Movies This Week: June 6-12, 2014
Austin Film Society continues their "Rebel Rebel" film series this weekend with a rare 35mm screening of Getting Straight at the Marchesa. This 1970 film from Richard Rush stars Elliott Gould as a Vietnam vet who attempts to go back to college amid the countercultural revolution. Also starring Candice Bergen and shot by legendary cinemtographer Laszlo Kovacs (Easy Rider, Paper Moon), it's playing tonight and again on Sunday afternoon. Doc Nights is booked for Wednesday evening and will be spotlighting the story of a young ballerina who was diagnosed with polio at 27. Read more about Afternoon of a Faun: Tanaquil Le Clercq in our preview post here. On Thursday evening, you can view Stanley Kubrick's Paths Of Glory as part of this month's Essential Cinema series about World War I.
The Paramount Summer Classic Film Series has a wide variety of flicks to choose from this week. Saturday and Sunday at the Paramount, they'll be featuring "Discoveries from the TCM Classic Film Festival." Two rarely screened films, Bachelor Mother and a 1949 version of The Great Gatsby that's been holed up for years due to rights issues, will play in a 35mm double feature. The Shop Around The Corner and Arsenic And Old Lace are also featured in a 35mm double feature there on Tuesday and Wednesday evenings. Thursday night is a tribute to John Candy and John Hughes. Uncle Buck and Planes, Trains and Automobiles play in 35mm at the Paramount while National Lampoon's Vacation and Stripes screen digitally next door at the Stateside.
The Alamo Drafthouse Ritz has a very special guest coming to town this weekend with legendary filmmaker William Friedkin stopping by for screenings of his recently restored Sorcerer and also an AFS co-sponsored screening of To Live And Die In L.A. on Saturday. The theater's Russ Meyer tribute continues on Monday night with another 35mm print straight from Meyer's estate, Wild Gals Of The Naked West and there's more Dietrich and Von Sternberg on Wednesday night with a 35mm screening of 1931's Dishonored.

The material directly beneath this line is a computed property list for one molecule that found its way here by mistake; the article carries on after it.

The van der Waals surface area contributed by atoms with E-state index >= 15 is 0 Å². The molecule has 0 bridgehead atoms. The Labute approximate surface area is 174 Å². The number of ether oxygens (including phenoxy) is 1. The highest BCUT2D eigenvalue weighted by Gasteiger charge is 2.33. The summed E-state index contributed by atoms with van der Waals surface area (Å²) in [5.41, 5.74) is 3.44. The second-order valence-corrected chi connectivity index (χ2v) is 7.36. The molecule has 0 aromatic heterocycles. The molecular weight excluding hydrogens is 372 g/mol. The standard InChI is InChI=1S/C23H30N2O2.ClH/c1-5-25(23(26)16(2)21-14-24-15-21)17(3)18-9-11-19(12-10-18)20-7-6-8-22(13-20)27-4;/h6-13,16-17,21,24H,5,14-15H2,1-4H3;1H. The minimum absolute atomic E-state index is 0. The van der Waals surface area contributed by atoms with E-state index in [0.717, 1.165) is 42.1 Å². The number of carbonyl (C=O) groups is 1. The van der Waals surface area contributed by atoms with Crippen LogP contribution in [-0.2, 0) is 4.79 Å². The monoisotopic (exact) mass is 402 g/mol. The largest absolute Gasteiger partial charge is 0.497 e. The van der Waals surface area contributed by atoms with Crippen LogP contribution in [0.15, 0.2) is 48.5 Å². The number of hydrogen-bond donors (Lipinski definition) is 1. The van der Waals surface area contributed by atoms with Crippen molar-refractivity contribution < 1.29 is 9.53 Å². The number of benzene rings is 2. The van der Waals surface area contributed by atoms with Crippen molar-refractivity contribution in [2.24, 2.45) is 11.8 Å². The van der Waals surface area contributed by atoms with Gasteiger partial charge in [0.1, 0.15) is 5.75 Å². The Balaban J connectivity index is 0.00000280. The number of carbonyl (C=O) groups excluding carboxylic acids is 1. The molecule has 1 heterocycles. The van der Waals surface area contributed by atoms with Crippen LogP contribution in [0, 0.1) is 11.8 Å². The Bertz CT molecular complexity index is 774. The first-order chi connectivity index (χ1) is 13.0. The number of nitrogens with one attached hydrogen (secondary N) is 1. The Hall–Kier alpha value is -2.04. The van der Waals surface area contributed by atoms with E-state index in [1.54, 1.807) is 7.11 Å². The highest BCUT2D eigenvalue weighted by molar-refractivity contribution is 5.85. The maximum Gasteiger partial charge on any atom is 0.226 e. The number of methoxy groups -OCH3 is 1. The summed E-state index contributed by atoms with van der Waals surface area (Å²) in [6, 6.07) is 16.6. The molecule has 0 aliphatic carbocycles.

Alamo Village has late night screenings of The Shining in 35mm tomorrow and Sunday nights as well as the dynamic duo of Butch Cassidy And The Sundance Kid on Sunday only. Speaking of outstanding cinematic duos, W.C. Fields and Mae West are on screen at the Alamo Slaughter Lane tomorrow afternoon for the comedy classic My Little Chickadee. Slaughter also has Afternoon Tea on Sunday with Robert Altman's Gosford Park. One last weekend highlight I want to mention is for Kid's Club up at the Alamo Lakeline. Tomorrow and Sunday morning you can catch a free screening of the one, the only Mary Poppins.
And Violet Crown is celebrating the 10th anniversary of Austin filmmaker Bryan Poyser's feature Dear Pillow with a screening on Tuesday night. Some cast and crew will be in attendance. In addition, 100 percent of all ticket sales from the event will be donated to a support fund for Evan West, the Violet Crown Cinema employee who was critically injured during SXSW. Read Don's Lone Star Cinema review to learn more about the movie.
Movies We've Seen